LSE, Centre Building

London, UK

The Centre Building is the new home for the political sciences department of LSE providing a state of the art, flexible and highly sustainable academic and teaching building.

The multi-award winning project consists of interconnected 13-storey and six-storey towers, along with lecture theatres, study areas, academic staff offices and a series
of landscaped roof terraces as well as a new catering facility on the ground floor.

We secured this project through an international design competition win and were appointed to provide MEP, Environmental and Lighting Design services.

The new building has a simple and robust design combining the best elements of passive design with innovative and inventive MEP plant and controls, making it easy for users to adapt their individual environment on academic floors.

Passive design features include open circulation spaces on lower levels, narrow floor plates for daylight and ventilation, an atrium with roof vents to enhance air movement and provides the opportunity for the user to change their surrounding environment.

The result is that more than 60% of the total building area is designed as fully naturally ventilated while only 15% as fully mechanically ventilated. The remaining spaces are designed for mixed mode ventilation and can operate in either natural or mechanical mode depending on the occupancy and comfort requirements.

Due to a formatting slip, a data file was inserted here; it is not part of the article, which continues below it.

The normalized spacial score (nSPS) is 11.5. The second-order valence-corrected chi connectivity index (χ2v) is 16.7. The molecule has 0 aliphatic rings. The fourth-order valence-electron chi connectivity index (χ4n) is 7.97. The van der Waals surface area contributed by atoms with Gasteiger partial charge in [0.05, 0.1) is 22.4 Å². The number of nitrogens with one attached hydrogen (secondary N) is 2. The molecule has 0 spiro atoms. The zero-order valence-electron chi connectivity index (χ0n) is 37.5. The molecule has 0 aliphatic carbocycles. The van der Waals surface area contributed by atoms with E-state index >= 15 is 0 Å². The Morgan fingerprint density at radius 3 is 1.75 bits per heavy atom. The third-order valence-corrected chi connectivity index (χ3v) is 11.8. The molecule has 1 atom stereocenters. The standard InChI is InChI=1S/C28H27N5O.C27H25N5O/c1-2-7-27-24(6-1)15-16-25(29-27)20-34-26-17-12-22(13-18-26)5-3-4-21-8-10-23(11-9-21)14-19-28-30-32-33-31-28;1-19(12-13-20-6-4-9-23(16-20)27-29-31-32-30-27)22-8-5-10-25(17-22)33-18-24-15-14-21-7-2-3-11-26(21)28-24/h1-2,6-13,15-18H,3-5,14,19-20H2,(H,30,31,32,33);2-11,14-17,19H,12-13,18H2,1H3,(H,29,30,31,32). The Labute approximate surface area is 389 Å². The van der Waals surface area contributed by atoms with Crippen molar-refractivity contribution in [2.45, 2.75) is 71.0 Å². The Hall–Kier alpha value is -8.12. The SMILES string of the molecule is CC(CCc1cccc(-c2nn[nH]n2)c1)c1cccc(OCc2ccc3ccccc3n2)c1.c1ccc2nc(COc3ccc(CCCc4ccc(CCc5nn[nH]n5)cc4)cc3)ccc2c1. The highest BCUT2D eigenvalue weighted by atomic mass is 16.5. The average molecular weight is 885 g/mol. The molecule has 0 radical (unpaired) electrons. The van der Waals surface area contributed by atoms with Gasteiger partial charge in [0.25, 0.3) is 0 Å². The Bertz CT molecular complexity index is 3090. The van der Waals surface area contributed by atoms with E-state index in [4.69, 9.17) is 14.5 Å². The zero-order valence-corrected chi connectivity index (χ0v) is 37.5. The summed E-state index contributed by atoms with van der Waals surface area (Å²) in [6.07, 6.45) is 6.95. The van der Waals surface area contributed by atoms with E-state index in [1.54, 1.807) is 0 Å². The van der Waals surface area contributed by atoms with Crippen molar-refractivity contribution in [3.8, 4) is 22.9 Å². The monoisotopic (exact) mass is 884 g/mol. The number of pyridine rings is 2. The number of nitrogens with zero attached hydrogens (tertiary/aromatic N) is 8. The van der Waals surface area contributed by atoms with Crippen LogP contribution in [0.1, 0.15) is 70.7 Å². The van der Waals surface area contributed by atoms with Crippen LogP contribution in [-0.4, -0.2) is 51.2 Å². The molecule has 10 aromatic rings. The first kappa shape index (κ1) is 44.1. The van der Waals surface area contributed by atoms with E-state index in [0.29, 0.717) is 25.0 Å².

London, UK


Education new build



Our Role

MEP Consultant/ Environmental Consultant/ Lighting Consultant


Zero Carbon Building


Natural ventilation strategy


BREEAM 'Outstanding'


RIBA Design Competition


London School of Economics


Rogers Stirk Habour + Partners

Structural Engineer


Project Manager


Cost Consultant


Main Contractor


LSE, Centre Building

“We are a world class university and the Centre Buildings Redevelopment will provide a new building and public spaces which will reflect this. Its sustainable design will complement and enhance our surroundings while still being uniquely identifiable as LSE.”

Julian Robinson, Director of Estates, London School of Economics